BREAKTHROUGHS are on the horizon for dementia research, but change is needed now to ensure GPs are well placed to translate these findings into practice.
Professor James Vickers, co-director of the Wicking Dementia Research and Education Centre at the University of Tasmania, said there were several studies making encouraging progress in their investigation of early intervention and imaging technologies, but the full results of these trials would not be available for another 5 to 10 years.
“[In the meantime] the number of people with dementia in Australia is going to double, even triple, in the future so we need to be looking at how to improve the care we provide and whether our facilities can really cope,” he told MJA InSight.
Professor Vickers was commenting on an MJA editorial published online today which discussed advances in dementia research and the potential of identifying risk factors for dementia. Recent randomised controlled trials that included dietary, exercise and cognitive training components had indicated that these types of interventions could improve or maintain cognition among at-risk older people.
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Professor Vickers said the area of modifiable risk factors was relatively under-researched, and there needed to be more studies focusing on the impact of reducing these factors – especially the vascular risk factors of hypertension and low physical activity.
He said the results of these studies on lifestyle risks factors could prove especially helpful in improving how dementia was currently managed in general practice.
GPs were on the frontline of the dementia burden, but so far the disease had not fitted in well with the existing general practice model, Professor Vickers said.
“Even though they are seeing more patients with dementia, there is no systematic way of diagnosing it and there is no clinical register.”
The MJA authors concluded that while progress was being made in dementia research, these delays in diagnosis were a problem, as was the failure to utilise existing available resources.
They said that there needed to be a greater coordination of health service delivery systems, and that the medical profession needed to do more “to ensure that all existing and trainee practitioners are well informed about what we can do for people with dementia right now”.
Professor Vickers agreed, adding that the growing burden of dementia in Australia needed to be a greater focus of education for our future doctors.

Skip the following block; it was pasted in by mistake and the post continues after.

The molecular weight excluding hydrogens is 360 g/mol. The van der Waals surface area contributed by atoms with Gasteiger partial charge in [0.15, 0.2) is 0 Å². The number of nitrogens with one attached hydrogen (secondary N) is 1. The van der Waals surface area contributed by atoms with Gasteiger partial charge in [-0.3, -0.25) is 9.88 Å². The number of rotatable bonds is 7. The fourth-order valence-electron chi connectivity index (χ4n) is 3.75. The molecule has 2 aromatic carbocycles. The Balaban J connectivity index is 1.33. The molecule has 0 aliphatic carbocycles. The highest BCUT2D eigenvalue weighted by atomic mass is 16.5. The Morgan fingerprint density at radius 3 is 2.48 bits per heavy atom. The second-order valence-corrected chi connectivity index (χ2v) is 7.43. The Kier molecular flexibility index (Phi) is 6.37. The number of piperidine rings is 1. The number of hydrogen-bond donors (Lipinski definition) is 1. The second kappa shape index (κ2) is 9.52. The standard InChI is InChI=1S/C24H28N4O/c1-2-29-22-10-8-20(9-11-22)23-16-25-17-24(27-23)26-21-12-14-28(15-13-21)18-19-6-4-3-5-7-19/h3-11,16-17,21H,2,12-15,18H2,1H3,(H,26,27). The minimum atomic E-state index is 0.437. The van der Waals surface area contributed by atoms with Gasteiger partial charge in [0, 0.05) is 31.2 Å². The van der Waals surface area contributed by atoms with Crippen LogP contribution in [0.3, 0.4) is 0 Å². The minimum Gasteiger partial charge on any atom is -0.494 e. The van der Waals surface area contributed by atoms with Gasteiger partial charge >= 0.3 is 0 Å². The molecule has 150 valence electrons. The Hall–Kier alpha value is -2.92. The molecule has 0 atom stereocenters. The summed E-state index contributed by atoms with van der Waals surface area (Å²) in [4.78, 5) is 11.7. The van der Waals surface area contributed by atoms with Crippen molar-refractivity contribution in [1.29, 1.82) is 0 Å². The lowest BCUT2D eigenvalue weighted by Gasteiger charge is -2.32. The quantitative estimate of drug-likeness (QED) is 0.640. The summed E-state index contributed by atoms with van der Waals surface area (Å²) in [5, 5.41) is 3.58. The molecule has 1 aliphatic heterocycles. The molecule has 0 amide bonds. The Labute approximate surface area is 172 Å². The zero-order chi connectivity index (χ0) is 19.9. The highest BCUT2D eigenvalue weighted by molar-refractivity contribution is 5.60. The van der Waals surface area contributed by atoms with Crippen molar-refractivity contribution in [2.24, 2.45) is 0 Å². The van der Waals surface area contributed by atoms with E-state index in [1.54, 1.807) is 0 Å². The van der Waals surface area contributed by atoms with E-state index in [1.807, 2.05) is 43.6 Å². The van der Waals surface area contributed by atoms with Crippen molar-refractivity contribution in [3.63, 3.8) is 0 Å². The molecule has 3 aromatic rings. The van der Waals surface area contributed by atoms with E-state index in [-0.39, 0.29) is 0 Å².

“At the undergraduate level, there is a lot of resistance to having more focus on dementia, because they’re trying to produce generalists, and that’s fair enough,” he said.
“But this means that only geriatricians are specialised to deal with dementia, and that is a problem because there aren’t enough of them.”
Professor Vickers said this was why there must be an urgent call for action right now on dementia instead of waiting for the results of these many studies to be finalised.
“We need to really consider what we can do better right now. If we accept the general practice model is not working, we just have to find a new one that is specific to dementia.”
A key focus of research has been on two hallmarks of Alzheimer’s disease progression – the deposition of beta-amyloid plaques, and tau protein neurofibrillary tangles – the MJA authors wrote.
There have been promising results for treating prodromal Alzheimer’s disease with passive vaccines that contain antibodies which are directed against beta-amyloid, which may pave the way to treatments in the next decade that delay the onset of dementia in people with developing Alzheimer’s disease pathology, they wrote.
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Professor Jürgen Götz, director of the Clem Jones Centre for Ageing Dementia Research at the University of Queensland, told MJA InSight that the MJA article highlighted the essential information that has now been collected about the role that proteins, like amyloid and tau, play in the neurodegeneration of the brain.
But he cautioned that there were gaps in our knowledge that needed to be filled before new approaches could be rolled out into practice.
“The development of tau tracers will help in differentiating diseases and getting a better handle on the actual chronology of pathological changes in a brain. But what is still lacking is an understanding of what causes sporadic Alzheimer’s disease.”
Professor Götz said work was currently underway to develop other non-pharmacological approaches to treat Alzheimer’s disease, which would offer big potential to practising clinicians in the coming years. This included ultrasound scanning techniques, designed to efficiently remove the amyloid plaques, which could ultimately restore memory in patients.
Professor Götz said that moving all of these results from bench-side to bedside in coming years would require committed cooperation right across the health system.
“I think it is important for the care sector, clinicians, policy makers and scientists to talk to each other, and be open-minded and willing to leave their comfort zone.”